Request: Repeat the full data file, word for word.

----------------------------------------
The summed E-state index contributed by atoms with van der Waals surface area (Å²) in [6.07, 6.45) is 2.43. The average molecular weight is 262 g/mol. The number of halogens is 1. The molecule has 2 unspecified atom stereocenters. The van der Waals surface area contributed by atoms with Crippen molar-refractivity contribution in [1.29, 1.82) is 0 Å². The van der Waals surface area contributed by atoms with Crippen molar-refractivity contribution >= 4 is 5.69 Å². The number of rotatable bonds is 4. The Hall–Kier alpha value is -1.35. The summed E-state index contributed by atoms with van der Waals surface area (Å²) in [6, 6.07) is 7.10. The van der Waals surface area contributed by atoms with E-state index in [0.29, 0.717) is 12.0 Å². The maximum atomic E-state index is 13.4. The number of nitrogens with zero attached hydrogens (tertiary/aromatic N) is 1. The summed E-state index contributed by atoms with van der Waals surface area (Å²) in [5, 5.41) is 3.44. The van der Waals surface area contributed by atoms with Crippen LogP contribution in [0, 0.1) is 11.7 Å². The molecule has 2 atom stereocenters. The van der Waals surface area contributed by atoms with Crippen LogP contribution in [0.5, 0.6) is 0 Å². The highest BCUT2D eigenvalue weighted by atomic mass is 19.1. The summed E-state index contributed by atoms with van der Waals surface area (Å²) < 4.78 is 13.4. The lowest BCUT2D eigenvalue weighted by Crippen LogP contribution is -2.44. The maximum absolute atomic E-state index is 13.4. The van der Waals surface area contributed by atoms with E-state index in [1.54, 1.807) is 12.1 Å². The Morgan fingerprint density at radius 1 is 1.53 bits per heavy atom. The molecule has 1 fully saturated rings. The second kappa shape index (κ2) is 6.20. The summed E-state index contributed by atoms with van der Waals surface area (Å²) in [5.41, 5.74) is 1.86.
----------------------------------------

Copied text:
The summed E-state index contributed by atoms with van der Waals surface area (Å²) in [6.07, 6.45) is 2.43. The average molecular weight is 262 g/mol. The number of halogens is 1. The molecule has 2 unspecified atom stereocenters. The van der Waals surface area contributed by atoms with Crippen molar-refractivity contribution in [1.29, 1.82) is 0 Å². The van der Waals surface area contributed by atoms with Crippen molar-refractivity contribution >= 4 is 5.69 Å². The number of rotatable bonds is 4. The Hall–Kier alpha value is -1.35. The summed E-state index contributed by atoms with van der Waals surface area (Å²) in [6, 6.07) is 7.10. The van der Waals surface area contributed by atoms with E-state index in [0.29, 0.717) is 12.0 Å². The maximum atomic E-state index is 13.4. The number of nitrogens with zero attached hydrogens (tertiary/aromatic N) is 1. The summed E-state index contributed by atoms with van der Waals surface area (Å²) in [5, 5.41) is 3.44. The van der Waals surface area contributed by atoms with Crippen LogP contribution in [0, 0.1) is 11.7 Å². The molecule has 2 atom stereocenters. The van der Waals surface area contributed by atoms with Crippen LogP contribution in [0.5, 0.6) is 0 Å². The highest BCUT2D eigenvalue weighted by atomic mass is 19.1. The summed E-state index contributed by atoms with van der Waals surface area (Å²) < 4.78 is 13.4. The lowest BCUT2D eigenvalue weighted by Crippen LogP contribution is -2.44. The maximum absolute atomic E-state index is 13.4. The van der Waals surface area contributed by atoms with E-state index in [1.54, 1.807) is 12.1 Å². The Morgan fingerprint density at radius 1 is 1.53 bits per heavy atom. The molecule has 1 fully saturated rings. The second kappa shape index (κ2) is 6.20. The summed E-state index contributed by atoms with van der Waals surface area (Å²) in [5.41, 5.74) is 1.86.